With agility testing for various agencies on the table in the near future, I decided to go for a run yesterday.
It had been six months since I’ve ran a single solitary step. Once winter hit, the most strenuous physical activity I completed was whining about shoveling snow.
…Yes, I expended more energy complaining than I actually did shoveling.
The weather seems to want to be getting warmer, and I decided it was time to shake the rust and dorito dust from my bones. Besides, when The Narrator saw me without a shirt and referred to my ‘boobies’ – That is about as good a time as any to take the slack out of the workout routine. I’m not chubby, misshapen, or lumpy, but I’ve gotten soft this winter, and spending 4 days a week in a computer chair hasn’t helped any.
So out I went. The weather called for fifty degrees, the sun was shining, and I was meeting one of my buddies who had the same idea I did about trying to shed the winter gut. My expectations were not spectacular. “I’m not even going to time myself” I said, which turned out to be a flat lie.
When I entered the academy at 29 years old, my passing standard was 11:58 on a 1.5 mile run. Only once in practice tests did I fail to meet that, but I was suffering from bronchitis, and we were running the test outside in the winter, so my lung capacity was about the same as that of a field mouse. Largely, I had no trouble passing the test. Then I turned 30 halfway through the academy and was told that my standards had gone DOWN since I was in a new age bracket. Now all I needed was a 12:24.
Rather than seize the opportunity to slack off a bit, I decided I would make it my goal to hold and beat the standards of the younger crowd. And I did too. I ended up qualifying with an 11:10 on a day when the temperatures were soaring into the mid nineties. Triumph tasted good.
Also tasting good have been the school lunches, snacks, and whatnot that I have since consumed. I knew yesterday wasn’t going to be any record-breaker, but I wanted to know where I stood compared to old, awesome me.
Six months of punishing my body for no good reason had the expected effects.
By the first 21 feet of the run, I was gasping and wheezing like a lifetime-smoker trying to outrun a bear. Thirty feet later, the knee boo-boo that I sustained the day I dropped The Narrator on the ice reminded me it was still there.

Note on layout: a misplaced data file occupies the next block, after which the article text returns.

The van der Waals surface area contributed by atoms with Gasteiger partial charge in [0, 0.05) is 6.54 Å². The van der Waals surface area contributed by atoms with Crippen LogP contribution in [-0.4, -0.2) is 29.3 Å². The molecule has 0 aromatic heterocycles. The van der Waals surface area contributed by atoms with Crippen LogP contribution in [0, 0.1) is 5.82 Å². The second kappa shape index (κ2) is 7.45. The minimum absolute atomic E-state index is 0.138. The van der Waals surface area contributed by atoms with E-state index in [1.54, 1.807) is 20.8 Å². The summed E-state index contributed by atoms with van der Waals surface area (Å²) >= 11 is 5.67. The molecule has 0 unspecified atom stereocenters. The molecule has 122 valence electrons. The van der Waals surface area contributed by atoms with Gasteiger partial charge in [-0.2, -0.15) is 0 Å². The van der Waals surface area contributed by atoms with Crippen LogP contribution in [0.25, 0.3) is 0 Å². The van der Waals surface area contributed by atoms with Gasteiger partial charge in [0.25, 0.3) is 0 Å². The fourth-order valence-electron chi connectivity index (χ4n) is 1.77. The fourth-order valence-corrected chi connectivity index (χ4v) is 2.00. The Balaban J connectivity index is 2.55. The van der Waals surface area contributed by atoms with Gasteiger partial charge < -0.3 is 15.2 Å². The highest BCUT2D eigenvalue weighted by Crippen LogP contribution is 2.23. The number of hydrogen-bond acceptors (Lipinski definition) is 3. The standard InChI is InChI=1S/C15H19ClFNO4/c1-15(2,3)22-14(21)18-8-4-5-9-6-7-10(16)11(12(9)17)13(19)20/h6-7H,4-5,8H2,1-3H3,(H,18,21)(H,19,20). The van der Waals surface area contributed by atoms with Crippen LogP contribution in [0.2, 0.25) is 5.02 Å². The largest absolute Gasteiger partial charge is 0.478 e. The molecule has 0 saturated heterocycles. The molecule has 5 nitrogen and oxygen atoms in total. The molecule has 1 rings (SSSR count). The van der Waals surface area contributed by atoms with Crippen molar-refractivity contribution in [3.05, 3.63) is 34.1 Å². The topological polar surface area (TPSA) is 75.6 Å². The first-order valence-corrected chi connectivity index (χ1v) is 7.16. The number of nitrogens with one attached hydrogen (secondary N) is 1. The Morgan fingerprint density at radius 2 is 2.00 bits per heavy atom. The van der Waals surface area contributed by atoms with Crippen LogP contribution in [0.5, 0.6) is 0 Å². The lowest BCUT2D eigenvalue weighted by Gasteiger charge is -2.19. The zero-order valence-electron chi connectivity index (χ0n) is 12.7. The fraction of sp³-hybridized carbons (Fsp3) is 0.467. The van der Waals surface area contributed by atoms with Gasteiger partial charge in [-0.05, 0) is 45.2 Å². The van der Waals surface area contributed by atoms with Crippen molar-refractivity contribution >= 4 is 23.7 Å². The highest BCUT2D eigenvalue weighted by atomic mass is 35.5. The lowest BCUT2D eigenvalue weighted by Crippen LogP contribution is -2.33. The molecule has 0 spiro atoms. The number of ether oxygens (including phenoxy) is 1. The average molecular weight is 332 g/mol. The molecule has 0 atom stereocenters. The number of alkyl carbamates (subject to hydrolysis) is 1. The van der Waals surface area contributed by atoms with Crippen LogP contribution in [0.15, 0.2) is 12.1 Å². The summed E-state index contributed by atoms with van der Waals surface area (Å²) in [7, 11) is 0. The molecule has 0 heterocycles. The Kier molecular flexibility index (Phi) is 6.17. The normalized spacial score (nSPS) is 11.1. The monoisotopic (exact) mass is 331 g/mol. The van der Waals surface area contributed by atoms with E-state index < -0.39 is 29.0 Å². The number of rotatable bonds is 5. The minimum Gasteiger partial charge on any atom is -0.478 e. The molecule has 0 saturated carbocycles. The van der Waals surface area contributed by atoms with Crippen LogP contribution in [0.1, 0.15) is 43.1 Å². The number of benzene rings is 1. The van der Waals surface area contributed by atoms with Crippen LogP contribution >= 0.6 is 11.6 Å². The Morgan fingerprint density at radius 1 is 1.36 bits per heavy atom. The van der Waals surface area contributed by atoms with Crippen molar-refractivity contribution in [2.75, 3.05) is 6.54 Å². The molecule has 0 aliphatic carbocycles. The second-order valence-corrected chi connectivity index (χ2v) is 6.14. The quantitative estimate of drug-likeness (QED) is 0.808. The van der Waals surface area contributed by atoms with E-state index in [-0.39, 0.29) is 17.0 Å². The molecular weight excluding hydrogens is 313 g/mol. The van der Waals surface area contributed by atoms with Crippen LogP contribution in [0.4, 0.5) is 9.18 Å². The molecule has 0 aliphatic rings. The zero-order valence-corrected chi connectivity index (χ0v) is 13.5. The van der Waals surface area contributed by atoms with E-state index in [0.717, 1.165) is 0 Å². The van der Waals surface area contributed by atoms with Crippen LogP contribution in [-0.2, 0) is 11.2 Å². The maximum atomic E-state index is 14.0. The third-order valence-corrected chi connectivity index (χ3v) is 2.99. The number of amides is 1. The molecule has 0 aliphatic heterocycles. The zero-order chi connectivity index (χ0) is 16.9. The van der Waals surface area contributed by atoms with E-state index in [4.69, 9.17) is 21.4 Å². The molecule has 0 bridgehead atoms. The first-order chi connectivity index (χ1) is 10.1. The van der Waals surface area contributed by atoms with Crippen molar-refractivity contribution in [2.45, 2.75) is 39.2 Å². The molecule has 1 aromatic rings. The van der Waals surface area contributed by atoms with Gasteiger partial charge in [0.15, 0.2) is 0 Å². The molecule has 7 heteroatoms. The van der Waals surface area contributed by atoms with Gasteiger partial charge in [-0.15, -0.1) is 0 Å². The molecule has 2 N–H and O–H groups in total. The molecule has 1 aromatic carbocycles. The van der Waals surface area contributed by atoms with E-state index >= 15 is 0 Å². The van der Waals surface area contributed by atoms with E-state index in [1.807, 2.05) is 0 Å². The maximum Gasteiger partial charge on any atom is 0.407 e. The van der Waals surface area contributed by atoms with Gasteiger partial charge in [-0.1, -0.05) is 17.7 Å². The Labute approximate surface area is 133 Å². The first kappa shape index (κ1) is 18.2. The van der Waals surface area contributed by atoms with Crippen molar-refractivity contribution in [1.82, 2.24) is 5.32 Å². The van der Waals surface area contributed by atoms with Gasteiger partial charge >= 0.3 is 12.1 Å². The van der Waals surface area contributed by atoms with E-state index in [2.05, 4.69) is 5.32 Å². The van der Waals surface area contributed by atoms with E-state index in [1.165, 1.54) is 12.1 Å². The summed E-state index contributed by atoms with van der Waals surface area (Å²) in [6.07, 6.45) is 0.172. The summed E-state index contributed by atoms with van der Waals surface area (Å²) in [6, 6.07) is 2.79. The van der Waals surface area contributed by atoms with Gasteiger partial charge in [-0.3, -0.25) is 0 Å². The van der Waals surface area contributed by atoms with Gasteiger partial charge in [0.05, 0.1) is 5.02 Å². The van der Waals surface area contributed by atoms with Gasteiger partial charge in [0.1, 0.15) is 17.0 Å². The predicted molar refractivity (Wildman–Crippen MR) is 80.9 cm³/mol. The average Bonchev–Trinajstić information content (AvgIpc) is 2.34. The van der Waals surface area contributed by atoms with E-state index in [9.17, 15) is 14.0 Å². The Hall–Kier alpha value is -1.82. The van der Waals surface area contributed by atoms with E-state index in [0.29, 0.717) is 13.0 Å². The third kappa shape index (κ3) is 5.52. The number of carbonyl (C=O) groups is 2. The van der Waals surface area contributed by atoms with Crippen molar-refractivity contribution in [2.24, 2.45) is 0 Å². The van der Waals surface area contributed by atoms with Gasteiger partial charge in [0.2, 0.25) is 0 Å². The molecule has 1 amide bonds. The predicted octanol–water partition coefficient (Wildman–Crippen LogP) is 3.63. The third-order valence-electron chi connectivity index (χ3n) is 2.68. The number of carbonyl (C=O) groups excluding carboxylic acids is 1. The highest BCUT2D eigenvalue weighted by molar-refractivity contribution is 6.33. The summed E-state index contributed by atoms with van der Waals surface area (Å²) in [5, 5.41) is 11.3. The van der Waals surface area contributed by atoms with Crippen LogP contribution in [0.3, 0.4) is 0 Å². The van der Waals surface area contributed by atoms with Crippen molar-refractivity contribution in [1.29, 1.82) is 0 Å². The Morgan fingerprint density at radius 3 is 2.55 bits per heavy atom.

About halfway through the run at what I thought was a reasonable pace, I began to feel honest-to-God pain. I can’t tell you where in my anatomy it started, but by the time it had ceased to spread, well…there was nowhere else for it to spread to. From the top of my pointy little head, down to the soles of my somehow-still-moving feet, I hurt. I crossed the line still running and checked my phone’s timer.
Abysmal. Over two minutes slower than my best ever time on the 1.5. Winter had not been kind to me, nor had I been kind to me either.
Now come the excuses.
-First of all, I’m still not completely over the plague that we got in the house not long ago. The cough still lingers a bit.
-Second, the thermometer said Forty-one degrees when I set out, but those things are notorious for their failure to remind you about wind chills. When I got home and the “Feels Like” Temperature was a lot less….It was no wonder my lungs felt like those frozen water balloons with food coloring in them that you see on Pinterest. -Third, the trail was originally designed as a bike trail. It is littered with hills, curves, banks, and bends.
I’m convinced that with a proper track, warmer weather, and a bit more time to get over the cough and practice a little, my time might be back down to where I’m not ashamed of it anymore.
But the punishment for my laxity was not limited to the discomfort of yesterday’s post-run pain. Oh no. For you see, TODAY I am in a bit of trouble. My legs have taken on a soreness that I don’t think I’ve felt since day #2 of the academy, and my chest is also tight, presumably because I overused the muscles while gasping for oxygen for nearly 13 minutes straight.
Look kids. Exercise is important. You can’t go outside, or even stay inside anymore without someone telling you indirectly that you’re not good enough. TV commercials are loaded with content about health, signs, posters, and entire radio programs are dedicated to making you and me better. But none of these ‘helpful’ bits of programming or advertizing tell the truth. None of them mention just how terrible running is. Running is the worst, and HAVING to do it is bad enough. I can’t imagine doing it and calling it fun. Look at the faces of every jogger you see on the road. Every one of them looks as though they’re being tortured, and they are. I’ve been there.
The good news is that I might NOT have to run for a while. One of the positions I’m aiming for actually might take my test scores from the academy as acceptable for my entrance into consideration for the job. If I never post again, its because they told me I have to take the test again, and I’ve died while trying to train for something so terrible as running.